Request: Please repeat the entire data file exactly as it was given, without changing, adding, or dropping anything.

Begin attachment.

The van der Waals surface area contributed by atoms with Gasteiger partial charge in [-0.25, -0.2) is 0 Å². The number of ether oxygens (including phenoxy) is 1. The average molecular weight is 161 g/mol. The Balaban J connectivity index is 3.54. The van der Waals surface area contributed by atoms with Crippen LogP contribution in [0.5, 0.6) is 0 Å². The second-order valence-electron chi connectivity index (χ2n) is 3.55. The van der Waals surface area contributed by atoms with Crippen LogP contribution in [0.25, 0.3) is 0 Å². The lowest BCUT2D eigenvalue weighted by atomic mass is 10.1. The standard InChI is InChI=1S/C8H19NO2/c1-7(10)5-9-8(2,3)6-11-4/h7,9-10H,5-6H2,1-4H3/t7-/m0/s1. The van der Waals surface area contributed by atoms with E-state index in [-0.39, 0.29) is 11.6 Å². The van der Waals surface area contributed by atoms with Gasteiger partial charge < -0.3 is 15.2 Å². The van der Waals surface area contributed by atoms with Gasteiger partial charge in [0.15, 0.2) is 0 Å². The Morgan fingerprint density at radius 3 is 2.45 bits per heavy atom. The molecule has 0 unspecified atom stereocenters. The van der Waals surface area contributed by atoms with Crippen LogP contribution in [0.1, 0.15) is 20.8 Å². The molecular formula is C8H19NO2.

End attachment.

The van der Waals surface area contributed by atoms with Gasteiger partial charge in [-0.25, -0.2) is 0 Å². The number of ether oxygens (including phenoxy) is 1. The average molecular weight is 161 g/mol. The Balaban J connectivity index is 3.54. The van der Waals surface area contributed by atoms with Crippen LogP contribution in [0.5, 0.6) is 0 Å². The second-order valence-electron chi connectivity index (χ2n) is 3.55. The van der Waals surface area contributed by atoms with Crippen LogP contribution in [0.25, 0.3) is 0 Å². The lowest BCUT2D eigenvalue weighted by atomic mass is 10.1. The standard InChI is InChI=1S/C8H19NO2/c1-7(10)5-9-8(2,3)6-11-4/h7,9-10H,5-6H2,1-4H3/t7-/m0/s1. The van der Waals surface area contributed by atoms with E-state index in [-0.39, 0.29) is 11.6 Å². The van der Waals surface area contributed by atoms with Gasteiger partial charge < -0.3 is 15.2 Å². The van der Waals surface area contributed by atoms with Gasteiger partial charge in [0.15, 0.2) is 0 Å². The Morgan fingerprint density at radius 3 is 2.45 bits per heavy atom. The molecule has 0 unspecified atom stereocenters. The van der Waals surface area contributed by atoms with Crippen LogP contribution in [0.1, 0.15) is 20.8 Å². The molecular formula is C8H19NO2.